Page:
A temperature check vote proposing to deploy Uniswap v3 on BNB Chain has passed with over 80% of the vote. This is despite community concerns about moving the decentralized exchange (DEX) to a more centralized platform.
However, despite the vote attracting “the biggest number [of participating wallets] for the whole Uniswap Governance History,” with just 0.1% of voting wallets making up 99% of the 24.9 million votes, Uniswap may have centralization problems of its own.
Uniswap’s v3 protocol is active on just five blockchains: Polygon, Arbitrum, Optimism, and Celo in addition to Ethereum, which contains 90% of its total value locked (TVL). This is more conservative than other popular DEXs such as Curve (12) and Sushi (23).
The move, pushed by Plasma Finance, would target the $2.45 billion TVL of BNB Chain’s current leading exchange, Pancake Swap, which is itself a fork of Uniswap’s simpler v2.
Uniswap v2 is one of the most forked protocols, with SushiSwap’s famous ‘vampire attack’ draining a large portion of Uniswap’s TVL back in 2020. To combat this, Uniswap launched v3 in the spring of 2021 under a two-year business license. On expiry, v3 code will become open-source and is likely to be forked on many different blockchains.
Plasma Finance, which has its own Active Liquidity Management Protocol, Quadrat, operating on top of Uniswap v3, is apparently keen to establish v3 TVL on the retail-friendly BNB Chain before the forking begins.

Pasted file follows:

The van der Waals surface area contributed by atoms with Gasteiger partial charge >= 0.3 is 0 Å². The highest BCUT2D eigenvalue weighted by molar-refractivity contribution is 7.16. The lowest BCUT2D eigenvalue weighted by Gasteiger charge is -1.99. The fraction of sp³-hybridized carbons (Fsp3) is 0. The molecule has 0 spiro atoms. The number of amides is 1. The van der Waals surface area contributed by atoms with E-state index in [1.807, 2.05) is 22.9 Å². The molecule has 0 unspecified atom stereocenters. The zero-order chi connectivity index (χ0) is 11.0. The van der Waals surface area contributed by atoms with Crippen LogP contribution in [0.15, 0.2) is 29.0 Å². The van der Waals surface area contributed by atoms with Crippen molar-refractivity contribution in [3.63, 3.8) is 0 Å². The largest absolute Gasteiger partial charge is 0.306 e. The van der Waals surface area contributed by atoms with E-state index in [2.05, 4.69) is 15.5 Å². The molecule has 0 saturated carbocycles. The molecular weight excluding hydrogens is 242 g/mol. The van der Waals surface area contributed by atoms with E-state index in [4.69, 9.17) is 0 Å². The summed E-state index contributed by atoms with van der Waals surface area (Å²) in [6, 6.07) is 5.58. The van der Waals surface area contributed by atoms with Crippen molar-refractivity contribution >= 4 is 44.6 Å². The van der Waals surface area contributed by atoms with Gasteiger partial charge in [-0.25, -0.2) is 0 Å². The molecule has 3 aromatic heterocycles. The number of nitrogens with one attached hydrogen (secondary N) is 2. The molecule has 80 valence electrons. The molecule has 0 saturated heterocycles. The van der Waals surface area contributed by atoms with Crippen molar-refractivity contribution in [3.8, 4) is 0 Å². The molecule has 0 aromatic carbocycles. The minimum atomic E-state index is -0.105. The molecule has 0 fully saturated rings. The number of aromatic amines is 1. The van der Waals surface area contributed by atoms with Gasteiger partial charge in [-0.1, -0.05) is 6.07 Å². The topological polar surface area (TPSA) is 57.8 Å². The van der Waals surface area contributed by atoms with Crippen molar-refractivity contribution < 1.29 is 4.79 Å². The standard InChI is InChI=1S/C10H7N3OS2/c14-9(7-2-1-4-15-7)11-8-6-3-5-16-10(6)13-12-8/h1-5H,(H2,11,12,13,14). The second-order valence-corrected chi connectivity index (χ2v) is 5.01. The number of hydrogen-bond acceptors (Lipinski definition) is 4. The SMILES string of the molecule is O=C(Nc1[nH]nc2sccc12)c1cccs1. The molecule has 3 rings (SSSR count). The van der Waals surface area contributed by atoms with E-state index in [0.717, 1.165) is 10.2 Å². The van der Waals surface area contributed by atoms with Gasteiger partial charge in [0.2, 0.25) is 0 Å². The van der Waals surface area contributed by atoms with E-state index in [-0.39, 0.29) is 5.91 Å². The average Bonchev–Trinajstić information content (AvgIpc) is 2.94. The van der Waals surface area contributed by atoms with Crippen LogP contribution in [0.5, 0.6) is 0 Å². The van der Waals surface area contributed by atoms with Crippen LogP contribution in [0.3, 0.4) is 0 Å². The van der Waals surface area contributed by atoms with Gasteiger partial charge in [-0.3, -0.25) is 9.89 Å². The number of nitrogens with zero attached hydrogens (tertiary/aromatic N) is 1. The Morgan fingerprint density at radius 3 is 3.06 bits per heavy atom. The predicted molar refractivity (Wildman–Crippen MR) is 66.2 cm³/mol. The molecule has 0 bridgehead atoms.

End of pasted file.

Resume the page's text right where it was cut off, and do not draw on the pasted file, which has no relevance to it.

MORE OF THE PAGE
However, it would also mean Ethereum’s most popular DEX moving to a more centralized environment. Back in October, BNB Chain demonstrated just how far removed it is from crypto’s ideals of immutability and decentralization when it paused the entire network in response to a hack.
High speeds and lower fees have made BNB Chain (previously Binance Smart Chain) a favorite among so-called ‘retail’ investors, especially during the peak of the bull market, when they were priced out of Ethereum. But, while it may be good for traders, v3 isn’t retail-friendly when it comes to providing liquidity.
Uniswap v3 allows liquidity providers to specify a price range between which they are willing to facilitate trading. However, these should be updated as prices diverge in order to remain profitable. Many retail traders simply stick to passive LPing (as on v2), which turns out to be a losing game as they received less in trading fees than they lose to so-called impermanent loss, as more sophisticated traders arbitrage price differences.
Uniswap responded with its own analysis that showed passive LPs do in fact make money. However, the query turned out to be inaccurate.
A protocol is only as decentralized as the blockchain it’s built upon. And during the past year, the perils of centralized crypto platforms have been demonstrated time and again.
While governance is set to stay on Ethereum for now, Uniswap users’ funds on the BNB Chain won’t be underpinned by the same guarantees of decentralization.
This makes the apparent desire for the move seem somewhat bizarre, given its would-be status as one of the prime examples of decentralization in the sector.